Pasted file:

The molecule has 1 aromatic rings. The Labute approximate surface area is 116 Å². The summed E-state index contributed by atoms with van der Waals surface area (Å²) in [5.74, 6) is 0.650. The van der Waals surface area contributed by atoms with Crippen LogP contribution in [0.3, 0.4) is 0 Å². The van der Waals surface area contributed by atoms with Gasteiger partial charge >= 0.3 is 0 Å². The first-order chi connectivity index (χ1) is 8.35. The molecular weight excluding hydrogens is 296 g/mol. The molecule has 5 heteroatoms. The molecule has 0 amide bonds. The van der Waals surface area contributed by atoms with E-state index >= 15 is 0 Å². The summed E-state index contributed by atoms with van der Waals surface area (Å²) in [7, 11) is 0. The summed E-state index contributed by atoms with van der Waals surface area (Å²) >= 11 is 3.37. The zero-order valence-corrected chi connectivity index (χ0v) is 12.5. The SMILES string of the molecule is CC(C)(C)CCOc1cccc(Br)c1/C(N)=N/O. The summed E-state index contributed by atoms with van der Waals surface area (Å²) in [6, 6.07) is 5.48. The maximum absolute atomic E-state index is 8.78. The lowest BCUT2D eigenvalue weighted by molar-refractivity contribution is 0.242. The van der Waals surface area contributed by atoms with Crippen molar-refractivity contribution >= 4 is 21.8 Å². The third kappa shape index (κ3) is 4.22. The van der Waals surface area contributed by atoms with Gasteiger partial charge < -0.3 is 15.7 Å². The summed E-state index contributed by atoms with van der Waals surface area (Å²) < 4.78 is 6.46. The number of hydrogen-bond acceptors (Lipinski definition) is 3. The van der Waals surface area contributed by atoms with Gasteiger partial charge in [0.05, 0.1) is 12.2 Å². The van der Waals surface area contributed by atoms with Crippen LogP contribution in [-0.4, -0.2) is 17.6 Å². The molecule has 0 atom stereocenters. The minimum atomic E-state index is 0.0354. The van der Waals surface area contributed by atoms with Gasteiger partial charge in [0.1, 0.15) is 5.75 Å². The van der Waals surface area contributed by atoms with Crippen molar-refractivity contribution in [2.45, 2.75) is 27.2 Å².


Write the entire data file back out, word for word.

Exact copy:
The molecule has 1 aromatic rings. The Labute approximate surface area is 116 Å². The summed E-state index contributed by atoms with van der Waals surface area (Å²) in [5.74, 6) is 0.650. The van der Waals surface area contributed by atoms with Crippen LogP contribution in [0.3, 0.4) is 0 Å². The van der Waals surface area contributed by atoms with Gasteiger partial charge >= 0.3 is 0 Å². The first-order chi connectivity index (χ1) is 8.35. The molecular weight excluding hydrogens is 296 g/mol. The molecule has 5 heteroatoms. The molecule has 0 amide bonds. The van der Waals surface area contributed by atoms with E-state index >= 15 is 0 Å². The summed E-state index contributed by atoms with van der Waals surface area (Å²) in [7, 11) is 0. The summed E-state index contributed by atoms with van der Waals surface area (Å²) >= 11 is 3.37. The zero-order valence-corrected chi connectivity index (χ0v) is 12.5. The SMILES string of the molecule is CC(C)(C)CCOc1cccc(Br)c1/C(N)=N/O. The summed E-state index contributed by atoms with van der Waals surface area (Å²) in [6, 6.07) is 5.48. The maximum absolute atomic E-state index is 8.78. The lowest BCUT2D eigenvalue weighted by molar-refractivity contribution is 0.242. The van der Waals surface area contributed by atoms with Crippen molar-refractivity contribution >= 4 is 21.8 Å². The third kappa shape index (κ3) is 4.22. The van der Waals surface area contributed by atoms with Gasteiger partial charge < -0.3 is 15.7 Å². The summed E-state index contributed by atoms with van der Waals surface area (Å²) < 4.78 is 6.46. The number of hydrogen-bond acceptors (Lipinski definition) is 3. The van der Waals surface area contributed by atoms with Gasteiger partial charge in [0.05, 0.1) is 12.2 Å². The van der Waals surface area contributed by atoms with Crippen LogP contribution in [-0.4, -0.2) is 17.6 Å². The molecule has 0 atom stereocenters. The minimum atomic E-state index is 0.0354. The van der Waals surface area contributed by atoms with Gasteiger partial charge in [0.1, 0.15) is 5.75 Å². The van der Waals surface area contributed by atoms with Crippen molar-refractivity contribution in [2.45, 2.75) is 27.2 Å².